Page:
IOUG Insight: Leadership and IT—Closing the Gap

In my last column, I discussed shadow IT and suggested that this might be the future of IT rather than an anomaly. Reframing what IT might look like in the future, and acknowledging that it could be radically different than it is today, is a challenging task but not an impossible one. In fact, I would suggest that such reframing is necessary if IT is to remain relevant. 

This month’s topic is about the importance of developing leadership skills as an IT professional. You may be wondering how leadership relates to shadow IT—so allow me to elaborate. When I first began my career as an IT professional, there was limited choice in programming languages, hardware, and software. If an application was required, it was more likely created than purchased. This translated into IT having a considerable amount of power within an organization with respect to setting standards, creating applications, and taking our time to write great code, often from scratch! We spoke to our clients at the beginning of a project to gather requirements, then at the end of the project to present the finished product. While this is a very generalized statement, it is not far from the truth.

Compared to the environment we are in today, back then was a very different time. The balance of power has shifted to our clients or partners who are more than capable of creating their own IT environments simply by utilizing cloud services. Business decisions must be made much faster so business intelligence is becoming more critical. While systems have become more accessible, they have also become more complex. Cybersecurity is a hot topic among IT professionals because we have become one large, interconnected, global world. This brings with it wonderful opportunities to connect with others, but it also introduces risks that must be mitigated.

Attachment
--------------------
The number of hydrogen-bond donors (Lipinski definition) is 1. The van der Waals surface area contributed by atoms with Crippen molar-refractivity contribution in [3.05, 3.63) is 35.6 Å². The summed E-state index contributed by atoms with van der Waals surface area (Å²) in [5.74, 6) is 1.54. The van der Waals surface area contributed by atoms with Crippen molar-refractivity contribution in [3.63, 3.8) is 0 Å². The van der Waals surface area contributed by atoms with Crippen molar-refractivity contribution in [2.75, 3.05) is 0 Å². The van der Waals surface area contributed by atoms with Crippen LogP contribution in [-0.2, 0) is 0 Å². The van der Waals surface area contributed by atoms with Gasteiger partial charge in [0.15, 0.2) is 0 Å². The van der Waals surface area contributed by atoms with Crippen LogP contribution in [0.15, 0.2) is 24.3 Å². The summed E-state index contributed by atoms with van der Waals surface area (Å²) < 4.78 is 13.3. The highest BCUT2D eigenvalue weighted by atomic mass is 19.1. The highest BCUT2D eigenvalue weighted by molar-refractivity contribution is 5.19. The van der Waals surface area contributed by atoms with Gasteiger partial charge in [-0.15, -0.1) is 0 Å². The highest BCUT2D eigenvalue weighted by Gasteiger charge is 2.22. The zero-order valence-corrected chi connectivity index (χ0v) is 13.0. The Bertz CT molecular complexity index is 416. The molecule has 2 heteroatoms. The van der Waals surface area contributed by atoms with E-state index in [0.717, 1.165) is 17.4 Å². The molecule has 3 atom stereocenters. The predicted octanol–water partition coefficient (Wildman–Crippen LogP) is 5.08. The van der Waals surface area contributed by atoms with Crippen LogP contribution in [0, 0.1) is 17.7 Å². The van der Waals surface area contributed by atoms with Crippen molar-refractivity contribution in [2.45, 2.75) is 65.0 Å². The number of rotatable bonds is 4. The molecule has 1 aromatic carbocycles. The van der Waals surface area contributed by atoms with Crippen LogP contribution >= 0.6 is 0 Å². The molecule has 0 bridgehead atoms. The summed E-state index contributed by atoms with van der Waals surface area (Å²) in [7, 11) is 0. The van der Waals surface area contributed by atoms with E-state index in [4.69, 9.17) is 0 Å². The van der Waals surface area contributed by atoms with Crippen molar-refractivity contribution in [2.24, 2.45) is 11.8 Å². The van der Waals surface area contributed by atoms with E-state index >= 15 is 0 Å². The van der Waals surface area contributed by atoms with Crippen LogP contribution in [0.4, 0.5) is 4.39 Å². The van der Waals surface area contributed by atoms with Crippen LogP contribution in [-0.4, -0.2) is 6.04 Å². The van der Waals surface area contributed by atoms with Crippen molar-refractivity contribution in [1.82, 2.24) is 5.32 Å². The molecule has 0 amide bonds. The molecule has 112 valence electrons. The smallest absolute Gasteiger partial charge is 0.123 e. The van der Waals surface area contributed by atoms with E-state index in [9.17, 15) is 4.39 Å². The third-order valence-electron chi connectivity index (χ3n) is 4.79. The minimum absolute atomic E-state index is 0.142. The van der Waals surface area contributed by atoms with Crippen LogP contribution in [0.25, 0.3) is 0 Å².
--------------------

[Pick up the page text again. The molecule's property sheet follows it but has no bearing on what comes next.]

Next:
Leadership is not a title bestowed on someone. As an example, think of a time when you have been in a meeting in which the true leader of the group is not necessarily the formal leader with a title. Leadership is a set of skills that can and should be developed by every IT professional. Leadership is about developing communication skills, being genuinely curious about your organization’s business, and being creative about how you can add value. Leadership is about life-long learning and sharing information with others in your community and user group. Finally, leadership is about mentoring other IT professionals and demonstrating our unique ability to adapt to ever-changing technology and business requirements.

My vision of the ideal IT department of the future is that there will not be one. Instead, IT professionals will be strategically placed throughout an organization, adding value with their leadership and specialized technology skills. IT professionals will come together as a community; they will work together on projects, and they will challenge each other to always strive for excellence in becoming trusted partners who advise clients about how new technology can help resolve business challenges. How do we get there? By reframing our perspective of what IT should look like based on past experience and thinking of ourselves as IT leaders regardless of title.

Develop your leadership skills as an IT professional and help close the gap between where IT is today and where IT could be tomorrow!

Leadership is about developing communication skills, being genuinely curious about your organization’s business, and being creative about how you can add value.